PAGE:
Collage of the 2001 Mummers,
Imagine an eight hours long celebration involving
over 10,000 marches. Add to that pictures, costumes
of slipper satin, with thousands of gold and silver
sequined braid and ostrich plumes and you experience a festival like none other––The
Philadelphia Mummers Parade.
The city of
Philadelphia celebrates each New Year
by turning it's main streets into a magical kingdom
of comedy, elaborate costumes, music and revelry
namely The Philadelphia Mummers Parade!
It started in the late 1700s when the Swedes
came to Tinicum just outside Philadelphia; they brought their customs of visiting friends on
"Second Day Christmas." December 26.
extended their period of celebration to include
New Year's Day and welcomed in the new year with Masquerades and parades of
noisy revelers the traditions of other nationalities were also present.
The use of mask and other costu-mes were carried over from Greek celebration
of King Momus
[Greek god of ridicule], the Italian
feast of Saturnalia, Ancient-Roman festival of
Saturn -- a time of unrestrained merriment, and the
British Mummery plays.Most people carried fire arms for
protection in those early days of the commonwealth, and it
didn't take long before pistols and muskets joined
with bells and noise makers to create the sound
of a new year. Those who "shot in" the new year
became the New Year's shooters and mummers
Groups would travel from house to house sing
songs and dance to be rewarded with food and drink. The practice became so widespread and
strong that in 1808 it was considered a problem by leaders of early Philadelphia high society.
An act was passed declaring that Masquerades, and masquerade balls and masked processions
to be public nuisances with treats of fines and imprisonment. While the celebrations were quieted they were
not stopped, and the law was abolished in the 1850s with no reports of
In the 1870s the nation was recuperating from
civil war, and what had been an uncoordinated
group of neighborhood celebrations turned into an
area wide parade with two main groups of partici-pants: Fancy dress clubs
and comic clubs...Sponsorship by the city of Philadelphia began with the turn of
the century in 1901, and was followed by the entrance of String bands in 1902
Many parade watchers regards the string bands
division, as the most exciting part of the day. One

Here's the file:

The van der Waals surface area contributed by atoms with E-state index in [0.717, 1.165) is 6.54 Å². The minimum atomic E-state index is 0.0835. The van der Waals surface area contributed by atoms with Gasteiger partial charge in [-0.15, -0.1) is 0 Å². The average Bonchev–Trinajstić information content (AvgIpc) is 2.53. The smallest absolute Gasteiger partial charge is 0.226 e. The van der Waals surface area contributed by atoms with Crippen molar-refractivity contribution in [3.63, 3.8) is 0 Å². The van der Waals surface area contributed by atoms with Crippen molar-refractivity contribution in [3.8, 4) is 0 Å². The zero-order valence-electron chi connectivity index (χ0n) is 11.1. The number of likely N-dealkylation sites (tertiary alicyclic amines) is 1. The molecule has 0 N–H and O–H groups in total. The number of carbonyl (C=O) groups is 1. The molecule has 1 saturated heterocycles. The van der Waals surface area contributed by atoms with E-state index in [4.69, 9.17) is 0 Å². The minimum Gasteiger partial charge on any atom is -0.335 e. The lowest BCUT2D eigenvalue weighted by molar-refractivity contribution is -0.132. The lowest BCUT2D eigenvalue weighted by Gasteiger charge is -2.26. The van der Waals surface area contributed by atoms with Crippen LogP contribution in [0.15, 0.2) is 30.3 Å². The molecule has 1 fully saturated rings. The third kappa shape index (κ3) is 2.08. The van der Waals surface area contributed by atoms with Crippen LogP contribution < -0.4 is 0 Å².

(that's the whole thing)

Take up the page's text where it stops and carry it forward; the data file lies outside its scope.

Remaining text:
element that makes the string bands unique is
the combination of instruments present. Their string
violins, banjos, and string bass; accordions, drums,
a glockenspiel (bells) and many saxophone-alto,
tenor. baritones, and bass are also used.
The bands compete for prizes based on how well each portray it's
selected theme through the categories of music, presentation or show and
Over time the presentation of the bands have changed
dramatically. In the early years the bands simply marched in formation
pausing to play for the crowds and judges, later the entire band would add
dance-like steps to the music. Today the influence of Hollywood and and
New York's Broadway are evident in the presentations.
While the entire band is moving to depict different scenes of the show. Small
groups of three to six members perform specialty acts in front band all
working with music and costumes to represent the chosen theme
Competition is demanding, and the rivalry to be "the
best in the land" is high!... viewers celebrate the start
New Year with an experience of excitement and grandeur that warms the cold days of Winter for
months to come.
The Fancy Brigade are groups
acting as units rather than individuals in competition. The brigades
presents choreographed shows with members in elaborate costumes depicting
a central theme.
Staging these presentations
that include Broadway stage like scenery carry on flatbed trucks along the
parade route and assembled each time the brigade presents their show
has become almost impossible.
The brigades are now judge, indoors at the
Pennsylvania convention center, on how effectively and spectacularly they present their portray their chosen theme
in costume and performance
Performance in the brigade concentrate on the
dance steps and use a separate
group of individuals, not in competition to provide the music.
for more on 'Philadelphia Mummers.'
It was not until the 1970s that another group
emerged. The Fancy Brigades separated as a unit from the fancy clubs. Today the parade
consist of four divisions: the comics, the fancies, the string bands and the Fancy
The Comic Clubs
The Comic Clubs exist to make people laugh and
they are experts at satire. Individuals and groups
dance their way along a parade route making fun
of anyone and everything.
Events of the time, TV shows athletes, Hollywood Stars, national and
international political figures, none escape the mockery of the
comics. Add to this the traditional clown activity of mayhem, dancing and
fooling with the crowds and you get a good view of the comic division.
A site particular to the comics area large groups of
brigades called wenches coming up the streets
dancing to the tune of "Oh them golden slippers,"
with costumes that resemble colonial dress their
unique three-tiered umbrellas bouncing along in
rhythm with the song. Comics are judged in various categories of individuals
and groups for their originality and how well they play out the theme they have chosen.
The bright and glorious rainbow of colors in the
fancy division follows the simple clown and hobo outfits of the comics.
Their names reflects their
mission, to bring dazzling display of colors, form and texture to life. Magnificent
in style and beauty their costumes takes one's breath away. The fancy divisions are judge on how well they play
out in color and grandeur the traditional fancy dress
theme, i.e., king jockey, trio clowns, handsome trim,
pantomime clowns and even female impersonators. The captain of each Fancy club competes in a
separate category to decide the "Best Dress " of the